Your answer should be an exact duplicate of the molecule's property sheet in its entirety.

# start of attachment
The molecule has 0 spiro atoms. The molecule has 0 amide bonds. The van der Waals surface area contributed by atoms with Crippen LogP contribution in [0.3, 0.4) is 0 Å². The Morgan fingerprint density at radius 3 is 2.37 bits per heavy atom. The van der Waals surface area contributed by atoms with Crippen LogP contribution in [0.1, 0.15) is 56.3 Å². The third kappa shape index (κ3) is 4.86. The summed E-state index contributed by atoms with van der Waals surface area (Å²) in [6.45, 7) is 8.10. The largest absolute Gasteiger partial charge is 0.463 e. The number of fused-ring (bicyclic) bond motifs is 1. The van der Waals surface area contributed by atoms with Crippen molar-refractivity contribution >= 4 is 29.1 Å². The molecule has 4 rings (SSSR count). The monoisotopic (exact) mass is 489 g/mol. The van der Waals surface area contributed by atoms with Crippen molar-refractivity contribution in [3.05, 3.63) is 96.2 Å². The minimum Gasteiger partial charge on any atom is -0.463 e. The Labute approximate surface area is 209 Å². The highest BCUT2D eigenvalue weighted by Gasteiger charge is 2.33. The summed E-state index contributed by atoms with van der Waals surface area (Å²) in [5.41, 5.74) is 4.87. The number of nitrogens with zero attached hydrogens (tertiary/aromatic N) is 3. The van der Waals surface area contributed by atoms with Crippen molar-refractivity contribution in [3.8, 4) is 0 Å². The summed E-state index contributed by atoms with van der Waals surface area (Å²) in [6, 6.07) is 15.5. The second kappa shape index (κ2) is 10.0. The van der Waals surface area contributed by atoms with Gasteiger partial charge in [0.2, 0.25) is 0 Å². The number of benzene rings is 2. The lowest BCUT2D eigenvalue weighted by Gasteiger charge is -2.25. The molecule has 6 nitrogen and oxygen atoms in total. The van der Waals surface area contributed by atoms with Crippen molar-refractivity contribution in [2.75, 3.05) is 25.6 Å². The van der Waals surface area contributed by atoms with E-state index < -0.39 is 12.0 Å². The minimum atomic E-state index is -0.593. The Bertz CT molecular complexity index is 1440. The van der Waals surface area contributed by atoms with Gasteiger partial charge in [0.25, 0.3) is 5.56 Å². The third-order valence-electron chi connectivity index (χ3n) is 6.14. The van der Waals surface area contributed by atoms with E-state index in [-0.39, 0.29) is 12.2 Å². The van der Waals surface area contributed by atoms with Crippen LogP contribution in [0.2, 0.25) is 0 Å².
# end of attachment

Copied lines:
The molecule has 0 spiro atoms. The molecule has 0 amide bonds. The van der Waals surface area contributed by atoms with Crippen LogP contribution in [0.3, 0.4) is 0 Å². The Morgan fingerprint density at radius 3 is 2.37 bits per heavy atom. The van der Waals surface area contributed by atoms with Crippen LogP contribution in [0.1, 0.15) is 56.3 Å². The third kappa shape index (κ3) is 4.86. The summed E-state index contributed by atoms with van der Waals surface area (Å²) in [6.45, 7) is 8.10. The largest absolute Gasteiger partial charge is 0.463 e. The number of fused-ring (bicyclic) bond motifs is 1. The van der Waals surface area contributed by atoms with Crippen molar-refractivity contribution >= 4 is 29.1 Å². The molecule has 4 rings (SSSR count). The monoisotopic (exact) mass is 489 g/mol. The van der Waals surface area contributed by atoms with Crippen molar-refractivity contribution in [3.05, 3.63) is 96.2 Å². The minimum Gasteiger partial charge on any atom is -0.463 e. The Labute approximate surface area is 209 Å². The highest BCUT2D eigenvalue weighted by Gasteiger charge is 2.33. The summed E-state index contributed by atoms with van der Waals surface area (Å²) in [5.41, 5.74) is 4.87. The number of nitrogens with zero attached hydrogens (tertiary/aromatic N) is 3. The van der Waals surface area contributed by atoms with Crippen molar-refractivity contribution in [3.8, 4) is 0 Å². The summed E-state index contributed by atoms with van der Waals surface area (Å²) in [6, 6.07) is 15.5. The second kappa shape index (κ2) is 10.0. The van der Waals surface area contributed by atoms with Gasteiger partial charge in [0.2, 0.25) is 0 Å². The number of benzene rings is 2. The lowest BCUT2D eigenvalue weighted by Gasteiger charge is -2.25. The molecule has 6 nitrogen and oxygen atoms in total. The van der Waals surface area contributed by atoms with Crippen molar-refractivity contribution in [2.75, 3.05) is 25.6 Å². The van der Waals surface area contributed by atoms with E-state index < -0.39 is 12.0 Å². The minimum atomic E-state index is -0.593. The Bertz CT molecular complexity index is 1440. The van der Waals surface area contributed by atoms with Gasteiger partial charge in [0.25, 0.3) is 5.56 Å². The third-order valence-electron chi connectivity index (χ3n) is 6.14. The van der Waals surface area contributed by atoms with E-state index in [-0.39, 0.29) is 12.2 Å². The van der Waals surface area contributed by atoms with Crippen LogP contribution in [0.2, 0.25) is 0 Å².